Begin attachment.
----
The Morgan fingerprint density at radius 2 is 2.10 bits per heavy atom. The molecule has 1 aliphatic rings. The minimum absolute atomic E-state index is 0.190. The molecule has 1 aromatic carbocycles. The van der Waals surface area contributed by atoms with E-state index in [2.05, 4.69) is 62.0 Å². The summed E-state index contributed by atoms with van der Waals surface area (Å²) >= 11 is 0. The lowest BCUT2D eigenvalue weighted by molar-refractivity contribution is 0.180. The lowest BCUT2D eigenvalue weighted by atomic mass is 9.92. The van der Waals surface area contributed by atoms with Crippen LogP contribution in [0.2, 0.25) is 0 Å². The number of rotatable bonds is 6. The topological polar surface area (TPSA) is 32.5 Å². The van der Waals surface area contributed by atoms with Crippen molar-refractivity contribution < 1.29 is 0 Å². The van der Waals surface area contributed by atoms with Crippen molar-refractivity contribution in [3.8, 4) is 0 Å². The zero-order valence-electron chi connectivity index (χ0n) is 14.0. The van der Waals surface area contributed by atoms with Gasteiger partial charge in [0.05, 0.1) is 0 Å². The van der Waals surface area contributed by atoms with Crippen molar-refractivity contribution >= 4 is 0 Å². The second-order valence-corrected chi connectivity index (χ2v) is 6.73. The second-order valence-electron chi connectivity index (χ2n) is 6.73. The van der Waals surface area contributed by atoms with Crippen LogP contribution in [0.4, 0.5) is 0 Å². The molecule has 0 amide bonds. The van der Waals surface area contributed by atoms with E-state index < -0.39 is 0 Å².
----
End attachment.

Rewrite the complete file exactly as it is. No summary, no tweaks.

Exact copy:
The Morgan fingerprint density at radius 2 is 2.10 bits per heavy atom. The molecule has 1 aliphatic rings. The minimum absolute atomic E-state index is 0.190. The molecule has 1 aromatic carbocycles. The van der Waals surface area contributed by atoms with E-state index in [2.05, 4.69) is 62.0 Å². The summed E-state index contributed by atoms with van der Waals surface area (Å²) >= 11 is 0. The lowest BCUT2D eigenvalue weighted by molar-refractivity contribution is 0.180. The lowest BCUT2D eigenvalue weighted by atomic mass is 9.92. The van der Waals surface area contributed by atoms with Crippen LogP contribution in [0.2, 0.25) is 0 Å². The number of rotatable bonds is 6. The topological polar surface area (TPSA) is 32.5 Å². The van der Waals surface area contributed by atoms with Crippen molar-refractivity contribution < 1.29 is 0 Å². The van der Waals surface area contributed by atoms with Crippen molar-refractivity contribution in [3.8, 4) is 0 Å². The zero-order valence-electron chi connectivity index (χ0n) is 14.0. The van der Waals surface area contributed by atoms with Gasteiger partial charge in [0.05, 0.1) is 0 Å². The van der Waals surface area contributed by atoms with Crippen molar-refractivity contribution >= 4 is 0 Å². The second-order valence-corrected chi connectivity index (χ2v) is 6.73. The second-order valence-electron chi connectivity index (χ2n) is 6.73. The van der Waals surface area contributed by atoms with Crippen LogP contribution in [0.4, 0.5) is 0 Å². The molecule has 0 amide bonds. The van der Waals surface area contributed by atoms with E-state index < -0.39 is 0 Å².